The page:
Abstract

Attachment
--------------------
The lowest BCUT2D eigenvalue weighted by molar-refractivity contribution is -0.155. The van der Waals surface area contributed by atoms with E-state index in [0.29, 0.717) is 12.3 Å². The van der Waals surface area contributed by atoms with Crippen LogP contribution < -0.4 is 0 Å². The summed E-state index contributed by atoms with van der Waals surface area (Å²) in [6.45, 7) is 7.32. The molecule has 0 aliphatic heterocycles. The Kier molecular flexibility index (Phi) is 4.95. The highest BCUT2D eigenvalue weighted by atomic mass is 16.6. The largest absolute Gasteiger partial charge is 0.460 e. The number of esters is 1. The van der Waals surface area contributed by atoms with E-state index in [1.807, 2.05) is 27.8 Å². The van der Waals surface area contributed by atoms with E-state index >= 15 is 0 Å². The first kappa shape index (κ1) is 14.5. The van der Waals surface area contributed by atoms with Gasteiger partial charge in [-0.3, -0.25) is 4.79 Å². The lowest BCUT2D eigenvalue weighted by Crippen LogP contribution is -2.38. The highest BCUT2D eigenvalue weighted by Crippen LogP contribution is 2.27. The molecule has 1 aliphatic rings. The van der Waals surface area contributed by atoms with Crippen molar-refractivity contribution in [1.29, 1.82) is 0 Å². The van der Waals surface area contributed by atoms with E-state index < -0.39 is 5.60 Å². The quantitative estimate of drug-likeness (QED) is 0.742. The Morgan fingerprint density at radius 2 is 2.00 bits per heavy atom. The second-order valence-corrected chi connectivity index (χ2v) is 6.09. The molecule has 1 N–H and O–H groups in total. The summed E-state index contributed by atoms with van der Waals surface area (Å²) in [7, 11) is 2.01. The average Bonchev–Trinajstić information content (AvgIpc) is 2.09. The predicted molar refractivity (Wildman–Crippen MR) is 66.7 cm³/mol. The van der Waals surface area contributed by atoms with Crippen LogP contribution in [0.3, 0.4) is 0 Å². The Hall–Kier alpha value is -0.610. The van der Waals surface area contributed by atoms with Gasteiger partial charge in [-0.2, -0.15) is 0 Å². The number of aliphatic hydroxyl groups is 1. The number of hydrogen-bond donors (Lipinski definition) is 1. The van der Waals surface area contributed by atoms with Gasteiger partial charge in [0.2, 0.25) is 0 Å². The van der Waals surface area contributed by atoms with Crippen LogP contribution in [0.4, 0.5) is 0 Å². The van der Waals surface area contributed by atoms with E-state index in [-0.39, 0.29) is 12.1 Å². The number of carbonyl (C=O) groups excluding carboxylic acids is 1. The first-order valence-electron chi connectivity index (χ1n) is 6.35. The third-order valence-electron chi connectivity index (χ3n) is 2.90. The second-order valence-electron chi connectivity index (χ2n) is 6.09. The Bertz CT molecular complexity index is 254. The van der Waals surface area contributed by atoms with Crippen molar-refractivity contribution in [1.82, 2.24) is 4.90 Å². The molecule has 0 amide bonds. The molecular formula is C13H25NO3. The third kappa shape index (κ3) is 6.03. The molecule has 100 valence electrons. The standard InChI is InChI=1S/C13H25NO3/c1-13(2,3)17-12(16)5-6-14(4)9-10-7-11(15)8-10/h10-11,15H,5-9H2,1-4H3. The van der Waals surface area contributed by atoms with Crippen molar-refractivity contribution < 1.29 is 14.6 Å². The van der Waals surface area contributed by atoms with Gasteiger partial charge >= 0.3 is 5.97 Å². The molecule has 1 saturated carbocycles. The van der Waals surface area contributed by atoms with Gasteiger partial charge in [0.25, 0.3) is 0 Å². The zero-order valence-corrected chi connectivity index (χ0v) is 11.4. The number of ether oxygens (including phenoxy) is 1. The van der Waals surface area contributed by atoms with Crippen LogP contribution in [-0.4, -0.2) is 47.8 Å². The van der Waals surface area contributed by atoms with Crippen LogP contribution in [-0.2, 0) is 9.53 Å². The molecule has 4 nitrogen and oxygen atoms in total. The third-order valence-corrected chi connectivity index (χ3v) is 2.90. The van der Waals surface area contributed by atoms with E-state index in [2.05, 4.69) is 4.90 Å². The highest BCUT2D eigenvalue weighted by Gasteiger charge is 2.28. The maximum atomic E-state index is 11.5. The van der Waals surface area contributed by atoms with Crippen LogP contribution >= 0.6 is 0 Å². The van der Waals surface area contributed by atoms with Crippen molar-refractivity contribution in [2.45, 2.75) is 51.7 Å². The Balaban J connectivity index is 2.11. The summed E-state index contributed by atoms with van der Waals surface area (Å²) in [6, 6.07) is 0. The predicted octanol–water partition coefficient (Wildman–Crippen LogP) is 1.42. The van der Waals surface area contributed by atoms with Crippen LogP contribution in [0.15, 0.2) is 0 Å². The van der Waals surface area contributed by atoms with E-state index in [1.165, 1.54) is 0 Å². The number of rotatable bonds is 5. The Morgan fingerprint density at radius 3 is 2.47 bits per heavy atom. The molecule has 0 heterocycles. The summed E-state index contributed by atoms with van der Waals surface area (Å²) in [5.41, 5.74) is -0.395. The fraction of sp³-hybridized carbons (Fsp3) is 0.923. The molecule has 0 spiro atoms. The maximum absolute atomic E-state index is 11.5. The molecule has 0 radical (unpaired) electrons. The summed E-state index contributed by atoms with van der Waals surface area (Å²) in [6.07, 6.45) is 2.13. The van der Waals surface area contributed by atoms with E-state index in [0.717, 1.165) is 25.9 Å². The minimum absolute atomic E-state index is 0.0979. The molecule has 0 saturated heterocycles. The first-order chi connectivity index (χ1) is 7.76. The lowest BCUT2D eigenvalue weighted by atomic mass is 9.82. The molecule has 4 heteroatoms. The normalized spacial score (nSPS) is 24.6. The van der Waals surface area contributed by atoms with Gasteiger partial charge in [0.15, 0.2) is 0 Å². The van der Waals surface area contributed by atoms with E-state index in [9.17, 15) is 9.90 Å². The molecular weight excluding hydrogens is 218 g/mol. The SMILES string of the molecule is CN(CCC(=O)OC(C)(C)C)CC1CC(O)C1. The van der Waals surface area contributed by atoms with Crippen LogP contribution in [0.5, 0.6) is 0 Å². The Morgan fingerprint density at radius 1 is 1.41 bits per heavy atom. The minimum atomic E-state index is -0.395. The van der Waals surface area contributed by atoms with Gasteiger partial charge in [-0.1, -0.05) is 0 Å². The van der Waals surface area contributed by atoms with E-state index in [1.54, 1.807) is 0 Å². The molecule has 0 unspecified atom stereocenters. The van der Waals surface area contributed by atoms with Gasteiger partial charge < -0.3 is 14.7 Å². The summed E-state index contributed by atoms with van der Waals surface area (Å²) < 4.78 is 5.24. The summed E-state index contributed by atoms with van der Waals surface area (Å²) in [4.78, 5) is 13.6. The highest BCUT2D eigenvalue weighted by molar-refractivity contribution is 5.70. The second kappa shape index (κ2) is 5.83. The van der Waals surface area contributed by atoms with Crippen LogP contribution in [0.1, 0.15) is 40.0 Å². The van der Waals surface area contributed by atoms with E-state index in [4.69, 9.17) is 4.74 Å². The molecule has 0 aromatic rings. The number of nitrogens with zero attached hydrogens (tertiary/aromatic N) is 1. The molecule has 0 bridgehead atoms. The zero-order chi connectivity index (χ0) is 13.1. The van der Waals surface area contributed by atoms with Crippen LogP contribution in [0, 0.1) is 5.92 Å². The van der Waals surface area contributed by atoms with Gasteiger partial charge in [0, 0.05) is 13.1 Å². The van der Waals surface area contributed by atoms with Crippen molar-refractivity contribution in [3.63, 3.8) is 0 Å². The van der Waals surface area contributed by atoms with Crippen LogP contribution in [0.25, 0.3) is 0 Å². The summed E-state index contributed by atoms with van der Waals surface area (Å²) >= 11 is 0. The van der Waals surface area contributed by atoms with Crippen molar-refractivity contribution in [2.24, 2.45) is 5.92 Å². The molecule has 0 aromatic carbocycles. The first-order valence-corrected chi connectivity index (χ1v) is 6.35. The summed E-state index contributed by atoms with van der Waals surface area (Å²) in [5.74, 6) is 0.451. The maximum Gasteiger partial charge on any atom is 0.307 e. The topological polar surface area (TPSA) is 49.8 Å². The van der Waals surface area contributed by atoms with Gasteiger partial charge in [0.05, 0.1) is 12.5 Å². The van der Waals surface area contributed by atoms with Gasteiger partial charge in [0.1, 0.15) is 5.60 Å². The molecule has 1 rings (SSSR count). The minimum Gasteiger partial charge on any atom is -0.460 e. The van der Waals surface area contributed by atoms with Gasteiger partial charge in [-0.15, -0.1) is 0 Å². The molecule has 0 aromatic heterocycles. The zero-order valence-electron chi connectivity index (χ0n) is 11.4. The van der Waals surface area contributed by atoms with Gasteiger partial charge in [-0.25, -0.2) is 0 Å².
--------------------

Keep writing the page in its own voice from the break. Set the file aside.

Desert sedimentary sequences of late Quaternary age, mainly subrecent, were studied in several stream segments of Wadi El Arish. These stream systems can be divided into three types: confined, open, and terminal floodplains. The confined and open floodplain sequences consist of repeated flood-originated sedimentation units, each around 50 cm thick. An idealized sequence begins with mud clasts or either sand or pebble-bearing plane beds reflecting the upper-flow regime during peak flow stage of the flood overlain by cross-bedded sands and climbing ripples. Lower flow results in sequences beginning with cross-stratified sands. Cracked mud layers represent the final desiccation stage. In comparison with the confined floodplain units, the open (up to thousands of meters wide) floodplain units are thinner (20-50 cm), the horizontal strata are less developed, and the mud layers are thicker. The terminal floodplain is the area where the remaining flood energy dissipates and, therefore, the resultant sedimentation units are very thin, usually less than 20 cm, and consist of either finely laminated, massive mud, or cross-laminated fine sand. The wadi systems studied are in close geographic relationship with eolian dune fields. Nevertheless, the wadi sequences consist of waterlaid units only.--Modified journal abstract.

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